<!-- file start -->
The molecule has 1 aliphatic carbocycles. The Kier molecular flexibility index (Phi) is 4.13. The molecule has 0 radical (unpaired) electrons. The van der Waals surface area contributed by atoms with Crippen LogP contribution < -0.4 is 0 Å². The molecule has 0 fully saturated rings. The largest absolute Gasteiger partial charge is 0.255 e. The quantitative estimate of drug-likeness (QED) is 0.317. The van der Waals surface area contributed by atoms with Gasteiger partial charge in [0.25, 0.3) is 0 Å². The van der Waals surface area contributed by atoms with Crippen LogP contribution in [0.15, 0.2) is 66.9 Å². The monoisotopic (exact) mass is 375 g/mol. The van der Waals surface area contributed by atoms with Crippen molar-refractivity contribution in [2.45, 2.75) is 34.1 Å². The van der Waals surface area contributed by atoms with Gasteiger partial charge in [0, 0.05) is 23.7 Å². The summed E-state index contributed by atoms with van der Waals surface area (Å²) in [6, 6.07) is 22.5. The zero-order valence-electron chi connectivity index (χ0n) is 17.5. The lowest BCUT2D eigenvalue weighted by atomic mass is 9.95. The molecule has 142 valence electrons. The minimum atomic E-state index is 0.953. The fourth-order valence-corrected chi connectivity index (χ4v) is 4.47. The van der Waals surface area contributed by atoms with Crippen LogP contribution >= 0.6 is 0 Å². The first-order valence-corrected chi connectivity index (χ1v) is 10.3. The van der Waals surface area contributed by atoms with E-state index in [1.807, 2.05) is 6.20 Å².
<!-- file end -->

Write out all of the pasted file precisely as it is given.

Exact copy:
The molecule has 1 aliphatic carbocycles. The Kier molecular flexibility index (Phi) is 4.13. The molecule has 0 radical (unpaired) electrons. The van der Waals surface area contributed by atoms with Crippen LogP contribution < -0.4 is 0 Å². The molecule has 0 fully saturated rings. The largest absolute Gasteiger partial charge is 0.255 e. The quantitative estimate of drug-likeness (QED) is 0.317. The van der Waals surface area contributed by atoms with Gasteiger partial charge in [0.25, 0.3) is 0 Å². The van der Waals surface area contributed by atoms with Crippen LogP contribution in [0.15, 0.2) is 66.9 Å². The monoisotopic (exact) mass is 375 g/mol. The van der Waals surface area contributed by atoms with Crippen molar-refractivity contribution in [2.45, 2.75) is 34.1 Å². The van der Waals surface area contributed by atoms with Gasteiger partial charge in [0, 0.05) is 23.7 Å². The summed E-state index contributed by atoms with van der Waals surface area (Å²) in [6, 6.07) is 22.5. The zero-order valence-electron chi connectivity index (χ0n) is 17.5. The lowest BCUT2D eigenvalue weighted by atomic mass is 9.95. The molecule has 142 valence electrons. The minimum atomic E-state index is 0.953. The fourth-order valence-corrected chi connectivity index (χ4v) is 4.47. The van der Waals surface area contributed by atoms with Crippen LogP contribution >= 0.6 is 0 Å². The first-order valence-corrected chi connectivity index (χ1v) is 10.3. The van der Waals surface area contributed by atoms with E-state index in [1.807, 2.05) is 6.20 Å².